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The release of the Australian Transport Safety Bureau’s (ATSB) report into the terrain awareness warning system alert involving an Airbus EC145 is a reminder for pilots of the limitations of night vision imaging systems (NVIS) and night vision goggles (NVGs).
On Oct. 26, the helicopter took off under night visual flight rules (NVFR) from the Crookwell Medical Helicopter Landing Site with the pilot and aircrew member both wearing NVGs. Shortly after take-off, the helicopter entered unexpected low cloud and the pilot initiated the procedure for an inadvertent entry into instrument meteorological conditions.
As the helicopter’s climb reduced, the pilot lowered the helicopter’s nose to regain airspeed but inadvertently over corrected the pitch angle, triggering a terrain caution alert.
The ATSB found the pilot was likely distracted, during a period of high workload, by the reflection of the helicopter’s anti-collision light against cloud, which was compounded by the use of NVGs.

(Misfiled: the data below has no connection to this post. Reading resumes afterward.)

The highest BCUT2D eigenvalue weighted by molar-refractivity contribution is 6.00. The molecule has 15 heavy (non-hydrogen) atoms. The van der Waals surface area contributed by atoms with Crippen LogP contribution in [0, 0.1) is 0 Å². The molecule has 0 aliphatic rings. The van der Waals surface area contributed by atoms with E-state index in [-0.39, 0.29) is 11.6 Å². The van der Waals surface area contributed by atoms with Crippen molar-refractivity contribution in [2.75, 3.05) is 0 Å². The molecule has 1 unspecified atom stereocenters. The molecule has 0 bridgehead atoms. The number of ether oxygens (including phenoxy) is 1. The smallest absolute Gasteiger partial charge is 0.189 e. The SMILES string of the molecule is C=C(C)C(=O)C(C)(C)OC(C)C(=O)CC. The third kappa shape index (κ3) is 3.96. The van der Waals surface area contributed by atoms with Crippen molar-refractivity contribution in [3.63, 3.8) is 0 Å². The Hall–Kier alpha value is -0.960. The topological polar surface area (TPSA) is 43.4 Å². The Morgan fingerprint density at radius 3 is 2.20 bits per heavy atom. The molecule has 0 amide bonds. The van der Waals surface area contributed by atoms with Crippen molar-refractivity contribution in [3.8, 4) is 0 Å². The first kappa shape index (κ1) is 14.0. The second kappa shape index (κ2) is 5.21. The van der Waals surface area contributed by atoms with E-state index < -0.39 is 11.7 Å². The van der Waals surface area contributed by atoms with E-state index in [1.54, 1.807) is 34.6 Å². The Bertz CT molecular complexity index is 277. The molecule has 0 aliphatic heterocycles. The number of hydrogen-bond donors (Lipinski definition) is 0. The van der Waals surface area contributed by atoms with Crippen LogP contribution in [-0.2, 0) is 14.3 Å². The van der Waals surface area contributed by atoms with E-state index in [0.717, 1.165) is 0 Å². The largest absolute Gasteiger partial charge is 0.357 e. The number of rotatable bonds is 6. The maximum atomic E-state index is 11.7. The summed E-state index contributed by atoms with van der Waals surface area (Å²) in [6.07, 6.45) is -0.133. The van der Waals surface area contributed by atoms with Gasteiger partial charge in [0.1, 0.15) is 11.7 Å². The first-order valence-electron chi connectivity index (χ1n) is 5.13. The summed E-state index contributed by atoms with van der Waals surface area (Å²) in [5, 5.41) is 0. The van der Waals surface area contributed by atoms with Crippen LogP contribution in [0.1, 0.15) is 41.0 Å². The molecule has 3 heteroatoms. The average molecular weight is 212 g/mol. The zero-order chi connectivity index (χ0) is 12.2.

NVGs can increase a pilot’s ability to see the horizon, terrain and objects, but it is important to remember there are also risks and limitations associated with their use. Ambient light, reflections and even the position of the moon, can reduce their effectiveness. NVG use needs to be supported by clear and robust processes from the operator.
During the investigation, the ATSB found there were also some ambiguities in the operator’s manuals about when to conduct NVFR operations with NVIS versus the use of instrument flight rules. Clearer guidance may have led to the conduct of a less risky instrument flight rules operation.
Information on the proper implementation and use of NVIS with NVGs and their benefits and limitations is available in the ATSB aviation research report “Night Vision Goggles in Civil Helicopter Operations.”